Matt Hancock: Government Would Prioritise Medicines Over Food In No-Deal Brexit

It comes after serious warning about food supply from supermarkets.

The government would prioritise medicines over food in the case of a no-deal Brexit, Matt Hancock has told MPs.

With around of a third of UK food imported from the UK, no-deal would cause “significant disruption” to millions of UK consumers, the supermarket giants said.

“Medicines will be prioritised in the event of no-deal,” Hancock told parliament’s health and social care committee when quizzed on Monday about potential food shortages.

With 60 days to go until Brexit, “very significant” work has been done to ensure there will be no break in the supply of drugs in case of no-deal, he said.

“We have been through detailed, line-by-line analysis of the 12,000 medicines that are licensed in the UK.

“The pharmaceutical industry have, I would say, risen to this challenge and done their duty thus far.”

According to the Tory frontbencher, around half of the number of medicines in the UK currently have a “touch point” with the European Union.

While there is still a “lot more work” ahead, “we do have the time necessary to do what we need to do,” Hancock added.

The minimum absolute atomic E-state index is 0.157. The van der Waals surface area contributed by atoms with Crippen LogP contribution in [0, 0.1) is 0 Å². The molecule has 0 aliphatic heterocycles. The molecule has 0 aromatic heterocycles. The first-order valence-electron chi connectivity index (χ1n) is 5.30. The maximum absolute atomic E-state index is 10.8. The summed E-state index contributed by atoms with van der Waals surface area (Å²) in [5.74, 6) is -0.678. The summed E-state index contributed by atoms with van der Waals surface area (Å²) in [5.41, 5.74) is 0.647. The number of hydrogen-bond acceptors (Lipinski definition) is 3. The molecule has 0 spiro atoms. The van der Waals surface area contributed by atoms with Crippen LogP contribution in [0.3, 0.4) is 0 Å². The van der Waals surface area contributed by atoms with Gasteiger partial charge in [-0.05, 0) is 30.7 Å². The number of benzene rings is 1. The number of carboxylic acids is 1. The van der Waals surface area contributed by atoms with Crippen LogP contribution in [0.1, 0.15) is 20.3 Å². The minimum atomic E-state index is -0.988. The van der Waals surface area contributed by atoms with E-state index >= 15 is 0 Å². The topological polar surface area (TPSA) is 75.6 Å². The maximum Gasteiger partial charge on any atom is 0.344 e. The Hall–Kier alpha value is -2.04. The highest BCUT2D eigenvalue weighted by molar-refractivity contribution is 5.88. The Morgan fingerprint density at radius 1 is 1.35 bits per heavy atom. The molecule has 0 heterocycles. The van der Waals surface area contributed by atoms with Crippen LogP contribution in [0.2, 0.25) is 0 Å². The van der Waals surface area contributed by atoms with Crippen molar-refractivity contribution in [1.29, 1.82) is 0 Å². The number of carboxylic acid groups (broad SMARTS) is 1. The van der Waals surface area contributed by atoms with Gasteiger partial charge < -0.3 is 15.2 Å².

His statement was echoed by NHS England chief executive Simon Stevens, who told the committee: “Provided everybody does what they are supposed to do, particularly the transport infrastructure…then we would expect the availability of these supplies to continue.”

But when asked why the government would prioritise medicines over food, Hancock told Labour’s Ben Bradshaw: “The explanation I would give in terms of food is that the proportion of food that is imported is much smaller than for medicines.”

The cabinet minister also used his appearance to further clarify his comments on Sunday that the government had considered plans to declare martial law to calm any disorder following a no-deal Brexit.

Arguing that there was “no such thing” as martial law in the UK, Hancock told MPs: “There is a civil contingencies act. It is an option all the time for all sorts of consideration.

“As I said yesterday, that is on the statute book, but that is not what we are planning to use,” he added.

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